Lady Pink

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Lady Pink
Born Sandra Fabara
1964 (age 52–53)
Ambato, Ecuador
Known for Painter, muralist, graffiti

Lady Pink (born Sandra Fabara, Ambato, Ecuador, 1964) is a graffiti and mural artist based in New York City. Nicknamed the "first lady of graffiti" because she was one of the first women active in the early 1980s subway graffiti subculture.[1] She has focused her career on empowering women, using graffiti and murals as acts of rebellion and self-expression.[2] As Lady Pink says, "It’s not just a boys club. We have a sisterhood thing going.” [3]


Fabara was raised in Astoria, Queens. She started her graffiti writing career in 1979 following the loss of a boyfriend who had been sent to live in Puerto Rico after he had been arrested. She exorcised her grief by tagging her boyfriend's name across New York City. Soon after she started tagging the name Lady Pink, derived from her love of historical romances, England, the Victorian period, and the aristocracy. Lady Pink studied at the High School of Art & Design in Manhattan. While a student there she was introduced to graffiti and began writing at age fifteen.[4] Within a few years LADY PINK began running with TC5 (The Cool 5) and TPA (The Public Animals) graffiti crews. Lady Pink painted New York City Subway trains from 1979 to 1985.[5] In 1980, she was included in the landmark New York show “GAS: Graffiti Art Success” at Fashion Moda, which traveled in a modified form downtown to The New Museum of Contemporary Art.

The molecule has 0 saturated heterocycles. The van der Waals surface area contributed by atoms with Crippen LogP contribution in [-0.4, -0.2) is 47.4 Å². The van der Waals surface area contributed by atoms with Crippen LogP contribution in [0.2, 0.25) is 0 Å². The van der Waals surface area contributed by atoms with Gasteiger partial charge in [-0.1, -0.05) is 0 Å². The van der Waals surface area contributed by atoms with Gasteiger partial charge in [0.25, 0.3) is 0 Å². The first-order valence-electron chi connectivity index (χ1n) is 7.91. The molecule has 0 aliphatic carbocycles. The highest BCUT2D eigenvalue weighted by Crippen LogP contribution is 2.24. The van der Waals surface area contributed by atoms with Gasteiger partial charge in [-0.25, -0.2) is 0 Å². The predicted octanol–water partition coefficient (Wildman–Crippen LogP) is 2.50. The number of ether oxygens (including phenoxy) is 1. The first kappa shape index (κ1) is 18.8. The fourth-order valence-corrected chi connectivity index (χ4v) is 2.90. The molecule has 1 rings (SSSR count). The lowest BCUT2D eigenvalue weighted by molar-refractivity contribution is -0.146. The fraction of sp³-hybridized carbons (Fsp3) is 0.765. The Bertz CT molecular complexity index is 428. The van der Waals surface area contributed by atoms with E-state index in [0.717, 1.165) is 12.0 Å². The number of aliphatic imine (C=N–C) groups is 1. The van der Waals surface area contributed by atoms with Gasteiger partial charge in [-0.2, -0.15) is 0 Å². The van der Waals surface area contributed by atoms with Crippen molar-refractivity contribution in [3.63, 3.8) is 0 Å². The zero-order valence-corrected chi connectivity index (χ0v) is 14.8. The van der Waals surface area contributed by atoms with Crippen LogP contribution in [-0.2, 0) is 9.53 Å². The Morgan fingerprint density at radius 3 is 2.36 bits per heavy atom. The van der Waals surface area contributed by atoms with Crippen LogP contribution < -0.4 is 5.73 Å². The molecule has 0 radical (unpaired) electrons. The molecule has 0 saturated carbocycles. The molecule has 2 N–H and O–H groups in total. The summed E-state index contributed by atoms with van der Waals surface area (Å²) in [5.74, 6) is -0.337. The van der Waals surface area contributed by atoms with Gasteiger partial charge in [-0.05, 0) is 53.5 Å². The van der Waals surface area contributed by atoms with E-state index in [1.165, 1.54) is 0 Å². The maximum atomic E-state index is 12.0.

In 1983, she starred in the lead role in the film Wild Style,[6] and collaborated with Jenny Holzer on a poster series. Her first solo show, "Femmes-Fatales", was in 1984 at the Moore College of Art & Design in Philadelphia. She is married to another graffiti artist, SMITH (Roger Smith formally of the graffiti duo Sane Smith), with whom she often collaborates on murals and commercial work.[7]

Lady Pink is also dedicated to the community and mentoring teens. She visits schools and teaches students about the power of art and how it can serve as a medium for self-expression and community engagement.[8]

Lady Pink's studio paintings often use themes of New York City Subway trains and POP-surrealist cityscapes.[9] Some of her pieces are in the collections of the Whitney Museum of American Art, the Metropolitan Museum of Art, and the Brooklyn Museum in New York City, as well as that of the Groningen Museum in the Netherlands.[4]


  1. ^ Metz, Cara (2013-12-19). "Noteworthy graduates: Lady Pink, graffiti & fine artist". United Federation of Teachers. Retrieved 2015-06-01. 
  2. ^ widewalls. "Lady Pink". WideWalls. Retrieved 2017-04-20. 
  3. ^ "Graffiti Queen Lady Pink Still Reigns Supreme". Creators. Retrieved 2017-04-20. 
  4. ^ a b "Lady Pink (Sandra Fabara) Bio" (PDF). Woodward Gallery. 2011. Retrieved 5 April 2015. 
  5. ^ Temin, Christine (1983). "Lady Pink and the Graffiti Capers" (PDF). Boston Globe. Retrieved 5 April 2015. 
  6. ^ Darzin, Diana (February 1984). "Wild Style" (PDF). The Rocket. p. 18. Retrieved 5 April 2015. 
  7. ^ Posey, Carl (February 1996). "Married with Style: Lady Pink and Smith Are a Couple in Control, Story by 1971" (PDF). Rap Pages. Retrieved 5 April 2015. 
  8. ^ "Search Results". TWC News. Retrieved 2017-04-20. 
  9. ^ Wagley, Catherine (September 2008). "Lady Pink: Inventing a Culture of the Pink Rebellion" (PDF). Juxtapoz Magazine (130). pp. 130–137. Retrieved 5 April 2015. 

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